How Should Restaurants & Businesses Approach Those Who Do Not Wear Face Coverings

May 23, 2020

Due to COVID-19 coronavirus precautions, in many areas of the country and here in San Diego, it is now mandatory to wear a facial covering when entering into public spaces, open businesses, or coming within 6-feet of a non-household member. As businesses begin to reopen, many are apprehensive about possible legal repercussions of denying entry to anyone refusing to wear a face mask. We break down the issue here and offer advice on best practices.

San Diego County has recently allowed in-person dining and shopping, although face coverings and physical distancing are required for employees and patrons entering these businesses. In restaurants, a facial covering is required until the customer is seated, as well as when they leave the table. San Diego restaurants, food, and beverage providers seeking to reopen must review the guidance from San Diego County and complete the San Diego Restaurant Operating Protocol, posting it on premises prior to reopening. All other businesses reopening are also required to complete San Diego County's Safe Reopening Plan and post at their entrance. There are also state-issued documents for more specific industries, such as the retailer guidance and checklist.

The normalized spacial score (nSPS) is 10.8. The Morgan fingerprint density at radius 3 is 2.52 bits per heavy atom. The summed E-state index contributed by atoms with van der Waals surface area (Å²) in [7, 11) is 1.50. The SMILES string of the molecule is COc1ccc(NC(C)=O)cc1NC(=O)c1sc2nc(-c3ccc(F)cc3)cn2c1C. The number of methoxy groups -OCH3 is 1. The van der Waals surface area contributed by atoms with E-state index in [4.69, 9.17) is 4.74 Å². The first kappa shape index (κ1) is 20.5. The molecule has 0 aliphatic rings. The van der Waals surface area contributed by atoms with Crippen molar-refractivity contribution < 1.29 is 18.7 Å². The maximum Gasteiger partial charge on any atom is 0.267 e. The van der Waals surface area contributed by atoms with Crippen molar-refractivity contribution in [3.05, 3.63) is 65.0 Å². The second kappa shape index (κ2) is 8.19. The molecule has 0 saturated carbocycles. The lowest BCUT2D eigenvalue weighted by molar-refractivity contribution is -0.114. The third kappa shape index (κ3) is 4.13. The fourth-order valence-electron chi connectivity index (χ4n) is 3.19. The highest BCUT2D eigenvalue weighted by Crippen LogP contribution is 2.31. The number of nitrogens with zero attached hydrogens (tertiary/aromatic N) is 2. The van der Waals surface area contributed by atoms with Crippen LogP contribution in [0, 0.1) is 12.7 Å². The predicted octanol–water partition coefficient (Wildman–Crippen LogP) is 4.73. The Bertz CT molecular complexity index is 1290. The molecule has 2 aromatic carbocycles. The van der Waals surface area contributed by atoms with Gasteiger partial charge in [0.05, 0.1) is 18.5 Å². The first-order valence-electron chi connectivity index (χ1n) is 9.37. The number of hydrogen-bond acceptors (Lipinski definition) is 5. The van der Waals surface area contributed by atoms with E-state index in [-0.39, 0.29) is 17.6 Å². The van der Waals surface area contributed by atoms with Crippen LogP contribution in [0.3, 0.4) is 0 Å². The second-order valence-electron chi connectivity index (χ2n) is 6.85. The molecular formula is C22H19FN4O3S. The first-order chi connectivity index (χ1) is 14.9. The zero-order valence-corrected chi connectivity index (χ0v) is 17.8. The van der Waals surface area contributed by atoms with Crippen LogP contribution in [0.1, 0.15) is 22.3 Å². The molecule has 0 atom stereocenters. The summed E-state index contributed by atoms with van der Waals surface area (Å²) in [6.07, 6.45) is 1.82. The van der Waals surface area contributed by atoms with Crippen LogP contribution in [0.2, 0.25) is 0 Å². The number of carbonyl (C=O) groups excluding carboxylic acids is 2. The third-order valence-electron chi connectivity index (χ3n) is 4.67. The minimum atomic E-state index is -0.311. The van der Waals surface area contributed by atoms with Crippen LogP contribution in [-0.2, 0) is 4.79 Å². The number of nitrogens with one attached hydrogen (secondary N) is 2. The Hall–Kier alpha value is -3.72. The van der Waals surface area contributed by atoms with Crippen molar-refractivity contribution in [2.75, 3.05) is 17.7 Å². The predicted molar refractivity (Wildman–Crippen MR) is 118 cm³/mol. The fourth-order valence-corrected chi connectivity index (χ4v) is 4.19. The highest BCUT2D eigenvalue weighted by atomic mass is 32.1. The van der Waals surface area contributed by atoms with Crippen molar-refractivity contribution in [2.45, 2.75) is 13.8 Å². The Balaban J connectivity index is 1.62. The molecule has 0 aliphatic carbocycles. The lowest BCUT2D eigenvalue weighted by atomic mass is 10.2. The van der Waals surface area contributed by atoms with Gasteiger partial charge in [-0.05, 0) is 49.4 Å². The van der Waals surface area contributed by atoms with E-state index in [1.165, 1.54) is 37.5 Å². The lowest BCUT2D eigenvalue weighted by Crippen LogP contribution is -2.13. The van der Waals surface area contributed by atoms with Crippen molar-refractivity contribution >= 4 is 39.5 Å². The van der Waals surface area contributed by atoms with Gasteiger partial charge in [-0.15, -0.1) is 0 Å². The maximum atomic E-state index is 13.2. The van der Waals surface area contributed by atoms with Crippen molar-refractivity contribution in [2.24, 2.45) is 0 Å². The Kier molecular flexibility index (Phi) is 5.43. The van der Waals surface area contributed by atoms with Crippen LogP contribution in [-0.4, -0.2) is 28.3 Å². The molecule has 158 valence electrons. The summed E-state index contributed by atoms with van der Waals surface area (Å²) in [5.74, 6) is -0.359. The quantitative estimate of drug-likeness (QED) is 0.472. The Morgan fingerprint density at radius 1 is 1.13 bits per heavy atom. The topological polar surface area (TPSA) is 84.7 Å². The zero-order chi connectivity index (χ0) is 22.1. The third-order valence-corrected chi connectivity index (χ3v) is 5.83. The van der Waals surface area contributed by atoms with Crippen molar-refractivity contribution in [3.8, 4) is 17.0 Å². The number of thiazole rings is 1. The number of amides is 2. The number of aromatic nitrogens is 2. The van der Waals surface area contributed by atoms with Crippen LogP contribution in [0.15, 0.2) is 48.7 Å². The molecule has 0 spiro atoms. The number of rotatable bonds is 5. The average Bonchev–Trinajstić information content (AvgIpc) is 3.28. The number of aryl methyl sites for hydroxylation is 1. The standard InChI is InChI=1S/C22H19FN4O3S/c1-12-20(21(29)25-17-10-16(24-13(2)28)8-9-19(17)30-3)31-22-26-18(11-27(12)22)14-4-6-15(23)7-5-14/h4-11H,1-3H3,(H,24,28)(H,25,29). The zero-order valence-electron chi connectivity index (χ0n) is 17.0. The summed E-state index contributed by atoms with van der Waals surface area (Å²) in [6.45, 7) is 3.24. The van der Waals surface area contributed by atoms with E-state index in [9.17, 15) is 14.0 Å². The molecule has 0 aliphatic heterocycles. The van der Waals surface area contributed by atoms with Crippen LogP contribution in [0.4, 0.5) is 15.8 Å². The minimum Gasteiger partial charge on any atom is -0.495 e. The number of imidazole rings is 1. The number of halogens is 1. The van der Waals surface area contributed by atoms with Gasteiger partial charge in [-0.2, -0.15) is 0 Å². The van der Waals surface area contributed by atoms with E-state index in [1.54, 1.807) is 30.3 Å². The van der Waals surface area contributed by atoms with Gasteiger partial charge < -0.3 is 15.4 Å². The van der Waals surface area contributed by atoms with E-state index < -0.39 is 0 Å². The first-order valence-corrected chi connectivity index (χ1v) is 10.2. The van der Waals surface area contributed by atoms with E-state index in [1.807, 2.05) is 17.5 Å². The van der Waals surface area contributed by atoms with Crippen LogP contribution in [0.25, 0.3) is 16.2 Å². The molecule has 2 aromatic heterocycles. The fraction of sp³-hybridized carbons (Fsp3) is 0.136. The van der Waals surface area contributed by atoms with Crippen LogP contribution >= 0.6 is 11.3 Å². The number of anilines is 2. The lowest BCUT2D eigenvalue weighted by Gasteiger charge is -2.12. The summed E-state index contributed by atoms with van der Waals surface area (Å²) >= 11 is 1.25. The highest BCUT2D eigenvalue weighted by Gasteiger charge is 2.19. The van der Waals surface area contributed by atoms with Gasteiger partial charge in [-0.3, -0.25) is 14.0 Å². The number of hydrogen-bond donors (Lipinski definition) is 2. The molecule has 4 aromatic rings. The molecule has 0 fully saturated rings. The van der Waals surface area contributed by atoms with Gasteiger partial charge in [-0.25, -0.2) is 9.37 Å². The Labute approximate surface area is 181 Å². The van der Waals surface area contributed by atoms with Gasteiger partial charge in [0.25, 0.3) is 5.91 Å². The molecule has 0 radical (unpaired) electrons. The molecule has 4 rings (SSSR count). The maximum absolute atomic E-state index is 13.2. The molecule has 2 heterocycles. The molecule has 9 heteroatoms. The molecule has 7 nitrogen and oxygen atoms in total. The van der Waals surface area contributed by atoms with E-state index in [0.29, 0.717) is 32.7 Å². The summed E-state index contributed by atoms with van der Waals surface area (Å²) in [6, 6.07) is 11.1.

The progression of the COVID-19 pandemic has resulted in health experts' shift toward encouraging those entering public spaces to don face coverings as a means of preventing the transfer of the virus. Since many areas around the country have made this a mandate, businesses are permitted to refuse entry to those not wearing a face mask, including here in San Diego. Establishments are now facing the issue of how to enforce the face mask requirement for employees and customers alike. Navigating this new arena presents a whole host of potential legal hurdles, including possible lawsuits under the federal Americans with Disabilities Act and state legislation like California's UNRUH Civil Rights ActCalifornia Fair Employment and Housing Act, and the California Disabled Persons Acts - all which prohibit limiting access and/or discriminating against persons with a protected disability.